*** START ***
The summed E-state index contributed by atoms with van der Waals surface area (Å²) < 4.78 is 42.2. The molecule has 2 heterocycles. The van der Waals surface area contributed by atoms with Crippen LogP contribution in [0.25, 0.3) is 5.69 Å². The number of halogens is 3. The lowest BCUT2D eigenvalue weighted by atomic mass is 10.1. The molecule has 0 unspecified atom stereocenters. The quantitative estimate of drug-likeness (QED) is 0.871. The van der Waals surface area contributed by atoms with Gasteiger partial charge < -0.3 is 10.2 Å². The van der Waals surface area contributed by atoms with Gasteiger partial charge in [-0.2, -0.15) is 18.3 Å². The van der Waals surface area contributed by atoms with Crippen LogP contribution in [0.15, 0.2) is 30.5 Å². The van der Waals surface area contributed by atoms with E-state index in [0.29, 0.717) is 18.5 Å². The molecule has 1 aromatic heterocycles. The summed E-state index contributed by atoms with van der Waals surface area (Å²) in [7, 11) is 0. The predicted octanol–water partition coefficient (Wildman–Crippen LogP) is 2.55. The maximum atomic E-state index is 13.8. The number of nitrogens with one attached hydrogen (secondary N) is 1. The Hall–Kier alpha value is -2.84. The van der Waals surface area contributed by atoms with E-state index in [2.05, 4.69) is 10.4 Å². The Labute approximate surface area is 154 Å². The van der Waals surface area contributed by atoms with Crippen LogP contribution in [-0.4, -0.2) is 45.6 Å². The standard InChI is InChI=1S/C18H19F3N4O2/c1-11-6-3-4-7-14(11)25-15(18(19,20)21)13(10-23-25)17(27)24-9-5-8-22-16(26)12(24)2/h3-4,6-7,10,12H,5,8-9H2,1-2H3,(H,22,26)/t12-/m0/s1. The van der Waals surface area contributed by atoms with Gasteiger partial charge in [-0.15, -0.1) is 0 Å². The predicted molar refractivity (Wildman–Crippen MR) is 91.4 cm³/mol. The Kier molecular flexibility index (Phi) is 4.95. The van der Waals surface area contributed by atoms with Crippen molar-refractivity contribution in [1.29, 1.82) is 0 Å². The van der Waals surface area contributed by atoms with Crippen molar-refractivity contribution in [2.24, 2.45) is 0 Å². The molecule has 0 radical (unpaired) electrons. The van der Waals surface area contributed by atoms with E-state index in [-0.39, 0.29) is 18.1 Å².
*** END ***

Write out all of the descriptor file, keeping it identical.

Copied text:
The summed E-state index contributed by atoms with van der Waals surface area (Å²) < 4.78 is 42.2. The molecule has 2 heterocycles. The van der Waals surface area contributed by atoms with Crippen LogP contribution in [0.25, 0.3) is 5.69 Å². The number of halogens is 3. The lowest BCUT2D eigenvalue weighted by atomic mass is 10.1. The molecule has 0 unspecified atom stereocenters. The quantitative estimate of drug-likeness (QED) is 0.871. The van der Waals surface area contributed by atoms with Gasteiger partial charge < -0.3 is 10.2 Å². The van der Waals surface area contributed by atoms with Gasteiger partial charge in [-0.2, -0.15) is 18.3 Å². The van der Waals surface area contributed by atoms with Crippen LogP contribution in [0.15, 0.2) is 30.5 Å². The van der Waals surface area contributed by atoms with E-state index in [0.29, 0.717) is 18.5 Å². The molecule has 1 aromatic heterocycles. The summed E-state index contributed by atoms with van der Waals surface area (Å²) in [7, 11) is 0. The predicted octanol–water partition coefficient (Wildman–Crippen LogP) is 2.55. The maximum atomic E-state index is 13.8. The number of nitrogens with one attached hydrogen (secondary N) is 1. The Hall–Kier alpha value is -2.84. The van der Waals surface area contributed by atoms with E-state index in [2.05, 4.69) is 10.4 Å². The Labute approximate surface area is 154 Å². The van der Waals surface area contributed by atoms with Crippen LogP contribution in [-0.4, -0.2) is 45.6 Å². The standard InChI is InChI=1S/C18H19F3N4O2/c1-11-6-3-4-7-14(11)25-15(18(19,20)21)13(10-23-25)17(27)24-9-5-8-22-16(26)12(24)2/h3-4,6-7,10,12H,5,8-9H2,1-2H3,(H,22,26)/t12-/m0/s1. The van der Waals surface area contributed by atoms with Gasteiger partial charge in [-0.15, -0.1) is 0 Å². The predicted molar refractivity (Wildman–Crippen MR) is 91.4 cm³/mol. The Kier molecular flexibility index (Phi) is 4.95. The van der Waals surface area contributed by atoms with Crippen molar-refractivity contribution in [1.29, 1.82) is 0 Å². The van der Waals surface area contributed by atoms with Crippen molar-refractivity contribution in [2.24, 2.45) is 0 Å². The molecule has 0 radical (unpaired) electrons. The van der Waals surface area contributed by atoms with E-state index in [-0.39, 0.29) is 18.1 Å².